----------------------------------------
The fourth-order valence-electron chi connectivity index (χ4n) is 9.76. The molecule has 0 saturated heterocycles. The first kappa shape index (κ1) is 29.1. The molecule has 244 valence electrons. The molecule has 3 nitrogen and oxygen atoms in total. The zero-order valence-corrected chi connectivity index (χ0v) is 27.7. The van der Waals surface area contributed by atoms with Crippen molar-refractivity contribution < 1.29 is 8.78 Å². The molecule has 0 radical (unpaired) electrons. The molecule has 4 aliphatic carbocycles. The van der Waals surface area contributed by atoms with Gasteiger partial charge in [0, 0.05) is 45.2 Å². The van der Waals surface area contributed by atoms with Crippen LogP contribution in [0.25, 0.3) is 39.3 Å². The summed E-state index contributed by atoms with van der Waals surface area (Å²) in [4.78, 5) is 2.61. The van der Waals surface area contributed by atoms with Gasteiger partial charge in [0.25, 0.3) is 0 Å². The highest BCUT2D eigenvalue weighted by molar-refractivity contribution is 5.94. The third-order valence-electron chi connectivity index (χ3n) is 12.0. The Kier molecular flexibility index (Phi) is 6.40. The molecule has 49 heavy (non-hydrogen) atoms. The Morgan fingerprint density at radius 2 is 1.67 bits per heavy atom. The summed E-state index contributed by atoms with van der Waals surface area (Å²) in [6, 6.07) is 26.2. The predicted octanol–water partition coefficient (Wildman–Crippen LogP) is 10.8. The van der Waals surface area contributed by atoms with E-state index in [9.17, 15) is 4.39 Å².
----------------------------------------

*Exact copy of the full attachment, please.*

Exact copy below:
The fourth-order valence-electron chi connectivity index (χ4n) is 9.76. The molecule has 0 saturated heterocycles. The first kappa shape index (κ1) is 29.1. The molecule has 244 valence electrons. The molecule has 3 nitrogen and oxygen atoms in total. The zero-order valence-corrected chi connectivity index (χ0v) is 27.7. The van der Waals surface area contributed by atoms with Crippen molar-refractivity contribution < 1.29 is 8.78 Å². The molecule has 0 radical (unpaired) electrons. The molecule has 4 aliphatic carbocycles. The van der Waals surface area contributed by atoms with Gasteiger partial charge in [0, 0.05) is 45.2 Å². The van der Waals surface area contributed by atoms with Crippen LogP contribution in [0.25, 0.3) is 39.3 Å². The summed E-state index contributed by atoms with van der Waals surface area (Å²) in [4.78, 5) is 2.61. The van der Waals surface area contributed by atoms with Gasteiger partial charge in [0.25, 0.3) is 0 Å². The highest BCUT2D eigenvalue weighted by molar-refractivity contribution is 5.94. The third-order valence-electron chi connectivity index (χ3n) is 12.0. The Kier molecular flexibility index (Phi) is 6.40. The molecule has 49 heavy (non-hydrogen) atoms. The Morgan fingerprint density at radius 2 is 1.67 bits per heavy atom. The summed E-state index contributed by atoms with van der Waals surface area (Å²) in [6, 6.07) is 26.2. The predicted octanol–water partition coefficient (Wildman–Crippen LogP) is 10.8. The van der Waals surface area contributed by atoms with E-state index in [9.17, 15) is 4.39 Å².